How to learn anything in 3 steps in the quickest time?

How to learn anything in 3 steps in the quickest time?

learning anything

We have tried many times to learn lots of things but we are unable to learn in the shortest amount of time.

So, how to learn rapidly without compromising the understanding of the subject.
In this podcast, you will be amazed at how a seemingly simple technique can speed up your learning process. You will not only be able to learn but also be able to implement what you will learn.

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What if you can remember everything even after 20 years?

I mean everything! Well, in the case of dolphins, they can remember the whistle sound of another dolphin even after 20 years of separation. Dolphins are not only one of the animals with the best memory.  They are also one of the smartest animals on the planet. Land Animals, such as Elephants, Chimpanzees and dogs have similar abilities but they haven’t been tested. In birds, Ravens and Parrots are good at remembering for a long time. Sometimes, animals can deal with memory tests much better than some humans.

We, humans, have poor memory due to ignorance of brain exercising.

Mental capacity allows people to achieve great results. If you can learn and remember faster, you can do better things quickly. People avoid learning because they find it difficult to learn.

What if you can supercharge your learning and become smarter?

In this podcast, you are going to learn the Feynman Technique. It’s the best way to learn absolutely anything.  The Feynman Learning Technique is a simple way of approaching anything new you want to learn. Why use it? Because learning doesn’t happen from skimming through a book or remembering enough to pass a test.

Information is learned when you can explain it and use it in a wide variety of situations. 

You can give yourself a tool to use for the rest of your life. The interesting thing is that the more you know, the fewer surprises you will encounter because most new things will connect to something you already understand. Ultimately, the point of learning is to understand the world. But most of us don’t bother to deliberately learn anything. We memorize what we need to as we move through school, then forget most of it.

In this podcast, you are going to learn 3 key steps of the Feynman Learning Technique, based on the method Richard Feynman originally used. The steps are as follows:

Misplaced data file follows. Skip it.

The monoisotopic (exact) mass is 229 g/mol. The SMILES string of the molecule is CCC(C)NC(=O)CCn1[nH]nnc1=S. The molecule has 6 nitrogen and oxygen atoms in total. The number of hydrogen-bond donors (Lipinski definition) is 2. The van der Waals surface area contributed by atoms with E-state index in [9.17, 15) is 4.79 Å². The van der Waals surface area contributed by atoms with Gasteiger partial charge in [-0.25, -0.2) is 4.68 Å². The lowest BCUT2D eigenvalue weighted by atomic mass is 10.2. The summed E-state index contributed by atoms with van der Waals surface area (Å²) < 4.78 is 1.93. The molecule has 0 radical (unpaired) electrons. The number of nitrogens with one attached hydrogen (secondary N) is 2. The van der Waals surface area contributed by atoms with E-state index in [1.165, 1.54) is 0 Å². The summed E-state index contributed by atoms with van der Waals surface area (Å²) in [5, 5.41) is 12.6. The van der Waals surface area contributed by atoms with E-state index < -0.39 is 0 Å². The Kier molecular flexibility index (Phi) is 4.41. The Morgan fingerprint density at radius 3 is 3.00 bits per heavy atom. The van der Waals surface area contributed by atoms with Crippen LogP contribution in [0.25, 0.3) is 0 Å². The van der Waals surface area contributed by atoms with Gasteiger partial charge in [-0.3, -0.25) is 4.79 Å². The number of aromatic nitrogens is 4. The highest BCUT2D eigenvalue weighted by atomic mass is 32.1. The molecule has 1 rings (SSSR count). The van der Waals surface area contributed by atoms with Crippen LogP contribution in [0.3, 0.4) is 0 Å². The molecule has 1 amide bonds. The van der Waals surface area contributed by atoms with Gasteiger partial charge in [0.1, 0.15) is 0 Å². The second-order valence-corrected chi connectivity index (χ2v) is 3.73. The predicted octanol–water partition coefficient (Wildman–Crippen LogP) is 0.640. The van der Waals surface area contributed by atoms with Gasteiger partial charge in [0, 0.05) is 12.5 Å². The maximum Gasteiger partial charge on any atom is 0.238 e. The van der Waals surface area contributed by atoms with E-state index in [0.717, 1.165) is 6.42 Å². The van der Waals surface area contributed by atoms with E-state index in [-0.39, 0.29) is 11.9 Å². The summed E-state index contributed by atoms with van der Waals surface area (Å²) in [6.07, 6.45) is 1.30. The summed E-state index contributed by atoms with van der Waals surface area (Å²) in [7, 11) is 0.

1. How you can learn in the fastest way by teaching others?
  2. Identify the gaps
  3. Organise and simplify

1. How you can learn in the fastest way by teaching others?

How a rubber duck at your desk can help you learn quickly? Richard Feynman explains this well. This first step is crucial and it will make your learning faster than any other learning techniques. 

Take out a blank sheet of paper.

At the top, write the subject you want to learn. Now write out everything you know about the subject as if you were teaching it to a child. You are not teaching to your smart adult friend, but rather a child who has just enough vocabulary and attention span to understand basic concepts and relationships.

Also, you could place a rubber duck on your desk and try explaining the concept to it.

Software engineers sometimes tackle debugging by explaining their code, line by line, to a rubber duck. The idea is that explaining something to a silly-looking lifeless will force you to be as simple as possible.

We make a big mistake when we try to explain to others.

We use complicated vocabulary and jargon. You don’t need to do it. The truth is, if you can’t define the words and terms you are using, you don’t really know what you’re talking about. Humans understand better in the simplest language. 

We hate to be confused. 

Many times, we even confuse ourselves by using complex words. You need to make sure your explanation isn’t above, say, a sixth-grade reading level by using easily accessible words and phrases.

The simplest language is the best language to learn and teach.

When you write out an idea from start to finish in simple language that a child can understand, you force yourself to understand the concept at a deeper level and simplify relationships and connections between ideas. You can better explain the why behind your description of the what. 

Now, we move on to the next step.

2. Identify the gaps

I asked for guidance for the location I wanted to go to and I got lost completely. In the year 2011, I was visiting the city of Mumbai by car. I had to reach a training venue on time. I am not familiar with the locations of Mumbai because I don’t live there. I tried to google the location but it was not showing anything precisely.

Back then, the google map was not so sophisticated and accurate.